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Smart Bombs: Military, Defense and National Security

The U.S. Military’s Plan to Make the F-22 Raptor Even Deadlier

F-22 Raptor. Image: Lockheed Martin.

The Pentagon has decided to spend more than $10 billion to update and maintain the F-22 Raptor, the world’s best air dominance fighter jet.

The Department of Defense awarded Lockheed Martin an indefinite-delivery, indefinite-quantity contract worth $10.9 billion to support the F-22.

While the F-35 Joint Strike Fighter gets most of the attention, the F-22 continues to be the most advanced air dominance aircraft in the U.S. military’s arsenal.

The Most Advanced Air Superiority Aircraft

The F-22 is an air dominance, multi-role fighter and the first 5th generation stealth fighter jet in the world to enter service. Its combination of stealth, speed, agility, sensors, and air-to-air arsenal makes it particularly deadly.

Powered by two Pratt & Whitney F119-PW-100 turbofan engines with afterburners and thrust vectoring nozzles, the F-22 can do some incredible stuff on the air. With a combined thrust of 70,000 pounds, the F-22 is deadly in dogfighting as it can quickly reposition itself using its thrust vectoring capabilities.

The F-22 packs a considerable punch while maintaining its stealth aspects. In its air superiority loadout, the aircraft has an M61A2 20-millimeter cannon (480 rounds) for close engagements and can carry two AIM-9 Sidewinder heat-seeking air-to-air missiles and six AIM-120 AMRAAM radar-guided air-to-air missiles. In an air-to-ground configuration, the Raptor can carry two 1,000lb GBU-32 JDAMs, AIM-9 Sidewinders, and two AIM-120 AMRAAMs or eight 250lb SDB bombs, two AIM-9 Sidewinders, and two AIM-120 AMRAAMs.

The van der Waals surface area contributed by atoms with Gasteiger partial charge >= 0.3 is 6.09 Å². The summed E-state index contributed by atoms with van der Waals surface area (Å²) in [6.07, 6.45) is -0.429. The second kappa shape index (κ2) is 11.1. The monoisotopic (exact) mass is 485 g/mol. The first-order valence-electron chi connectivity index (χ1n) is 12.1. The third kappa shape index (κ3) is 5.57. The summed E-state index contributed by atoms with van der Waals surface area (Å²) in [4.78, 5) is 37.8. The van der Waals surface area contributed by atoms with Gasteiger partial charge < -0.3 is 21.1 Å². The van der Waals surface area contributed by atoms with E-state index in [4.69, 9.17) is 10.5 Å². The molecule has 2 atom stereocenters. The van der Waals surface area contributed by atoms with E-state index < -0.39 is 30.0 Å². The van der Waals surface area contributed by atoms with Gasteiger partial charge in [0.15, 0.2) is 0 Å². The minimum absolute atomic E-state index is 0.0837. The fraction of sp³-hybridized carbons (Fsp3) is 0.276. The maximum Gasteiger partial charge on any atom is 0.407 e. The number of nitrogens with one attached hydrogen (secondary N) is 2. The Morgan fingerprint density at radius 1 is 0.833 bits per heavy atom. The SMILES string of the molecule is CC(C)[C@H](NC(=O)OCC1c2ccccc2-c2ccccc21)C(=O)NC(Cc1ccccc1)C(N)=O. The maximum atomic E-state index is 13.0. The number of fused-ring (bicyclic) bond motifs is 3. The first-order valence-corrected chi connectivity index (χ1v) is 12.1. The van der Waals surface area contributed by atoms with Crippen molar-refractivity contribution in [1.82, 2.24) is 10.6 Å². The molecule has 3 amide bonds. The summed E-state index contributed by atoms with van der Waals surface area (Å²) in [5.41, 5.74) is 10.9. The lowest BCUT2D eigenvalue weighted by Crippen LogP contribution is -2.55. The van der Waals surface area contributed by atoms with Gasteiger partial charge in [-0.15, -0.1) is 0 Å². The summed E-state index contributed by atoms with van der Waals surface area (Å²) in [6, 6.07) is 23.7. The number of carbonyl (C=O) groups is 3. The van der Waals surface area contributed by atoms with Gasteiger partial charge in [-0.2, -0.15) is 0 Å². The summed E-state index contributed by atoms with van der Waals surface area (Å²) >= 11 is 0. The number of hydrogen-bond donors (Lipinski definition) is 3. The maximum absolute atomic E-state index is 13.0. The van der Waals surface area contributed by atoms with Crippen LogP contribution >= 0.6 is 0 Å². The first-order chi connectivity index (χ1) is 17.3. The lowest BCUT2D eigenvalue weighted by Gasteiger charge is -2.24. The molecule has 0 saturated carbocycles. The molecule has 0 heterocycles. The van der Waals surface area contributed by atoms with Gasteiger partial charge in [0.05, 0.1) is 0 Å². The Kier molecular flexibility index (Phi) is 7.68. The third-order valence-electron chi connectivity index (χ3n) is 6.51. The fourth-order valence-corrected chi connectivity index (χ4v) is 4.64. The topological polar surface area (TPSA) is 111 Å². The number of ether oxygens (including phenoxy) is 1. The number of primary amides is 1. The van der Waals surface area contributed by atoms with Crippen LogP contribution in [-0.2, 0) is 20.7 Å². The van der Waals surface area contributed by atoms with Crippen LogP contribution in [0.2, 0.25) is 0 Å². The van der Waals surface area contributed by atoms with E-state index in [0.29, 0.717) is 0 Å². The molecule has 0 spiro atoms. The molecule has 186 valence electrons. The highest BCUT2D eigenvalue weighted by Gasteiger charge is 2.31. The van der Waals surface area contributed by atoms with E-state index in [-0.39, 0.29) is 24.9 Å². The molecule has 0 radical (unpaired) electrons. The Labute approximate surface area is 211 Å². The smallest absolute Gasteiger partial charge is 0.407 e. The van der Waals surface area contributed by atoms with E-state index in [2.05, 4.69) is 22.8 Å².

It has an operational ceiling of 50,000 feet and an effective range of 1,850 miles with two external fuel tanks; if the aircraft wishes to maintain a complete stealth outlook, the effective range is smaller as the external fuel tanks are discarded. The F-22 can reach speeds of more than 2 Mach and supercruise—or sustain supersonic flight without using an afterburner.

The Air Force bought 186 F-22s before the production line closed, and it plans on operating them at least until 2040.

Billions for Updates 

According to the Pentagon, the contract will provide support for the necessary supplies and services needed to sustain and modernize the F-22, including modernization hardware kit procurement and services, such as upgrades, enhancements, and fixes, in addition to logistics services aimed to increase the aircraft’s performance.

One of the most common maintenance issues with the F-22 has to do with its stealth. Air Force technicians have to open the Raptor and work on its avionics and other systems during routine maintenance. However, that degrades the aircraft’s low observable stealth coating—the “paint” that makes it almost invisible to radar—which has to be reapplied. As a result, approximately 50 percent of maintenance work is related to the F-22 stealth capabilities.

The Air Force recognizes that the F-22 is a great platform, and that is why it has decided to spend some much money on a platform that it doesn’t intend to fly for long.

1945’s New Defense and National Security Columnist, Stavros Atlamazoglou is a defense journalist specializing in special operations, a Hellenic Army veteran (national service with the 575th Marine Battalion and Army HQ), and a Johns Hopkins University graduate.

1945’s Defense and National Security Columnist, Stavros Atlamazoglou is a seasoned defense journalist with specialized expertise in special operations, a Hellenic Army veteran (national service with the 575th Marine Battalion and Army HQ), and a Johns Hopkins University graduate. His work has been featured in Business Insider, Sandboxx, and SOFREP.